IUCN Statement | 08 Mar, 2024

IUCN President and Director General’s Statement on International Women’s Day

Achieving gender equality and empowering women in environmental action are crucial for meeting our objectives in sustainable development, global climate efforts and biodiversity conservation. Despite this, women remain significantly disadvantaged in terms of rights, access to, and ownership over natural resources, and are often sidelined from making environmental decisions. 

Today, we unveil the latest IUCN data revealing that gender parity in environmental leadership is still far from being achieved, with advancements having significantly slowed. Our research indicates only a slight improvement in equality over the last decade. In essence, women are notably absent from decision-making positions in environmental and environment-related ministries. Should this trend continue, achieving gender parity in leadership of environment-related ministries could be delayed by as much as 162 years.

Gender equality begins with the recognition of women’s rights, yet nearly 40 percent of the world's economies continue to limit women’s property rights. Despite making up 43 percent of the global agricultural labour workforce, less than 15 percent of landholders are women. At the same time, as users, managers, knowledge-holders and stewards of ecosystems, women have demonstrated that their equal participation in conservation and climate action leads to better environmental results. For example, gender-balanced or women-led forest and fisheries management groups not only improve ecosystem protection and restoration, but also increase accountability and transparency, and ensure benefits are distributed more equally.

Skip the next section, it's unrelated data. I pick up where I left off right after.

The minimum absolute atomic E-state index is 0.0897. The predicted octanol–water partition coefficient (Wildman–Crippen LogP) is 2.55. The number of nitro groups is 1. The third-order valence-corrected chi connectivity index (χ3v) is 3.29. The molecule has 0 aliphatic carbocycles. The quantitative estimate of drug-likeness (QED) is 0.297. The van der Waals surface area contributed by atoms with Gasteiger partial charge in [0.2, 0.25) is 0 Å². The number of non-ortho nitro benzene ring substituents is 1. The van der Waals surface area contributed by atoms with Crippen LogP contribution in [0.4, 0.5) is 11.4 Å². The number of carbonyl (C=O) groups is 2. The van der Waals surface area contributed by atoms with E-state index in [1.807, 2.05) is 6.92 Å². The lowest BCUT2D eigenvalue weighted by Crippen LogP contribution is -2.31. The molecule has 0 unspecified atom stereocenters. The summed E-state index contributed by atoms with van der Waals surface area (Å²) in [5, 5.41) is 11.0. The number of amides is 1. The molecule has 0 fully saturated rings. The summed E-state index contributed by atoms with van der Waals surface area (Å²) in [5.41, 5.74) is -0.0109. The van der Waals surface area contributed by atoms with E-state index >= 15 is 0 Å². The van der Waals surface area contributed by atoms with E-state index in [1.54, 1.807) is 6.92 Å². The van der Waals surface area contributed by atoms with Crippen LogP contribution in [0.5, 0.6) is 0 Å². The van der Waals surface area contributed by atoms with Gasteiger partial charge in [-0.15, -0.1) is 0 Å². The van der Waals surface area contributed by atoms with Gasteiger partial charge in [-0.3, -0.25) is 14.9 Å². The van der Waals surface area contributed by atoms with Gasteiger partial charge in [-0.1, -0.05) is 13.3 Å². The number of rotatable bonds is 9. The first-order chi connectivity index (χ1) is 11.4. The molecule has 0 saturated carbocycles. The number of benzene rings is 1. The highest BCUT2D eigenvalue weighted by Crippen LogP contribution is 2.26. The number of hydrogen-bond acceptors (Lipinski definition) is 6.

IUCN is actively working to address these inequalities and empower women and girls to achieve equal and safe participation in environmental and climate action. In 2021, IUCN’s Members took a landmark decision to call upon the Union to protect environmental and human rights defenders and whistleblowers from oppression and violence. This Resolution (WCC-2020-Res-115-EN) acknowledges the increase in “human rights abuses against environmental defenders, especially women, their families and associates, including killings, threats, intimidation, harassment, gender-based violence, smear campaigns, criminalisation, and forced displacement”. All people who dedicate their lives and careers to the preservation of the environment and the promotion of Indigenous rights should be able to do so with their dignity and safety intact.

This International Women’s Day, we are proud to say that IUCN is being led by two women from very different parts of the world. Gender equality in environmentalism is a priority for IUCN, and as a Union we will not stop working until women can safely and adequately participate in nature conservation. We invite everyone to consider how we can improve investments in gender equality and women’s empowerment across the environmental sector, and in supporting women’s environmental leadership.

There is no time to waste in making this a reality. Daily, women around the globe are demonstrating their effectiveness, resilience, and resourcefulness in addressing the urgent environmental crises facing the planet. We cannot wait 162 years to see half the population equally leading positive change, for people and nature alike.